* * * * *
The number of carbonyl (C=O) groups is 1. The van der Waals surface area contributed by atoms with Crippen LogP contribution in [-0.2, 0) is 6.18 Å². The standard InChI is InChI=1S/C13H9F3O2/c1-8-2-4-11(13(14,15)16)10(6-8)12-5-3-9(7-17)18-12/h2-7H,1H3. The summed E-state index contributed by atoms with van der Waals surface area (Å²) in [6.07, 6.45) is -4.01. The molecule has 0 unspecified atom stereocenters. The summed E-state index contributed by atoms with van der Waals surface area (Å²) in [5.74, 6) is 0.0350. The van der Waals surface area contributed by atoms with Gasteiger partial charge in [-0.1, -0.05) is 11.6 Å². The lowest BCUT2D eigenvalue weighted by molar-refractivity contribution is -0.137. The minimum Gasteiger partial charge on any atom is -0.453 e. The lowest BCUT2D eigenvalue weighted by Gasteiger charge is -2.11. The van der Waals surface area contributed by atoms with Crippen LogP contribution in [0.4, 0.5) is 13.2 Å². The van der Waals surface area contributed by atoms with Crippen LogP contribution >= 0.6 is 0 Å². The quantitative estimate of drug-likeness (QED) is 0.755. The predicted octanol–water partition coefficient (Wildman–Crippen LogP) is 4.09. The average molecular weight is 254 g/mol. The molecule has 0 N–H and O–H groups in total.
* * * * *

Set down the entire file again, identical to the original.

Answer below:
The number of carbonyl (C=O) groups is 1. The van der Waals surface area contributed by atoms with Crippen LogP contribution in [-0.2, 0) is 6.18 Å². The standard InChI is InChI=1S/C13H9F3O2/c1-8-2-4-11(13(14,15)16)10(6-8)12-5-3-9(7-17)18-12/h2-7H,1H3. The summed E-state index contributed by atoms with van der Waals surface area (Å²) in [6.07, 6.45) is -4.01. The molecule has 0 unspecified atom stereocenters. The summed E-state index contributed by atoms with van der Waals surface area (Å²) in [5.74, 6) is 0.0350. The van der Waals surface area contributed by atoms with Gasteiger partial charge in [-0.1, -0.05) is 11.6 Å². The lowest BCUT2D eigenvalue weighted by molar-refractivity contribution is -0.137. The minimum Gasteiger partial charge on any atom is -0.453 e. The lowest BCUT2D eigenvalue weighted by Gasteiger charge is -2.11. The van der Waals surface area contributed by atoms with Crippen LogP contribution in [0.4, 0.5) is 13.2 Å². The van der Waals surface area contributed by atoms with Crippen LogP contribution >= 0.6 is 0 Å². The quantitative estimate of drug-likeness (QED) is 0.755. The predicted octanol–water partition coefficient (Wildman–Crippen LogP) is 4.09. The average molecular weight is 254 g/mol. The molecule has 0 N–H and O–H groups in total.